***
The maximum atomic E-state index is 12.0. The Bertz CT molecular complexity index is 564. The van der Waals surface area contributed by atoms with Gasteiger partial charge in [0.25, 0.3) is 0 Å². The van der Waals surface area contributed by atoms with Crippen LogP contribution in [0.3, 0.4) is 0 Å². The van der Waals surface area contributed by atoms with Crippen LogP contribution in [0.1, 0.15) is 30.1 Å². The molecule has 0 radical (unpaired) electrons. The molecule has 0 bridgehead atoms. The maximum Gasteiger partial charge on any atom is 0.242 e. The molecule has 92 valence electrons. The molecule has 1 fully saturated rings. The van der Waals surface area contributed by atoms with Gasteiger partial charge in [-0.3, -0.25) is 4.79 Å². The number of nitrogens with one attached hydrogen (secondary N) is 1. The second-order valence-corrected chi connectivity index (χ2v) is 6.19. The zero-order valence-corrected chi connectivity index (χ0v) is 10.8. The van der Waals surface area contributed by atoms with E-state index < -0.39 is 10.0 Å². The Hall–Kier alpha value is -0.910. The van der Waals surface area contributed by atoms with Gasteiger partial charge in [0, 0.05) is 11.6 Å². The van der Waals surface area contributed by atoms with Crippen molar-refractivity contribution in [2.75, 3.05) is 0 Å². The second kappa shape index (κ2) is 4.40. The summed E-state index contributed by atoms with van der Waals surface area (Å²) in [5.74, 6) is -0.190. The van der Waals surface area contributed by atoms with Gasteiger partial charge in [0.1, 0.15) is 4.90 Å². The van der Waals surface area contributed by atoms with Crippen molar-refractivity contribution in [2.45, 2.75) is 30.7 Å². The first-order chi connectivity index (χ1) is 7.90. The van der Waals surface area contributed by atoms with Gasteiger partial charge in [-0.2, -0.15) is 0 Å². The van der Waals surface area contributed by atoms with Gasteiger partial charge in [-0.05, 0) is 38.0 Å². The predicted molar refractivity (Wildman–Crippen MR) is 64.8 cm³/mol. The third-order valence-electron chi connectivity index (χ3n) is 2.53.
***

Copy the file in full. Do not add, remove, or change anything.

The maximum atomic E-state index is 12.0. The Bertz CT molecular complexity index is 564. The van der Waals surface area contributed by atoms with Gasteiger partial charge in [0.25, 0.3) is 0 Å². The van der Waals surface area contributed by atoms with Crippen LogP contribution in [0.3, 0.4) is 0 Å². The van der Waals surface area contributed by atoms with Crippen LogP contribution in [0.1, 0.15) is 30.1 Å². The molecule has 0 radical (unpaired) electrons. The molecule has 0 bridgehead atoms. The maximum Gasteiger partial charge on any atom is 0.242 e. The molecule has 92 valence electrons. The molecule has 1 fully saturated rings. The van der Waals surface area contributed by atoms with Gasteiger partial charge in [-0.3, -0.25) is 4.79 Å². The number of nitrogens with one attached hydrogen (secondary N) is 1. The second-order valence-corrected chi connectivity index (χ2v) is 6.19. The zero-order valence-corrected chi connectivity index (χ0v) is 10.8. The van der Waals surface area contributed by atoms with E-state index < -0.39 is 10.0 Å². The Hall–Kier alpha value is -0.910. The van der Waals surface area contributed by atoms with Gasteiger partial charge in [0, 0.05) is 11.6 Å². The van der Waals surface area contributed by atoms with Crippen molar-refractivity contribution in [2.75, 3.05) is 0 Å². The second kappa shape index (κ2) is 4.40. The summed E-state index contributed by atoms with van der Waals surface area (Å²) in [5.74, 6) is -0.190. The van der Waals surface area contributed by atoms with Gasteiger partial charge in [0.1, 0.15) is 4.90 Å². The van der Waals surface area contributed by atoms with Crippen molar-refractivity contribution in [2.45, 2.75) is 30.7 Å². The first-order chi connectivity index (χ1) is 7.90. The van der Waals surface area contributed by atoms with Gasteiger partial charge in [-0.2, -0.15) is 0 Å². The van der Waals surface area contributed by atoms with Gasteiger partial charge in [-0.05, 0) is 38.0 Å². The predicted molar refractivity (Wildman–Crippen MR) is 64.8 cm³/mol. The third-order valence-electron chi connectivity index (χ3n) is 2.53.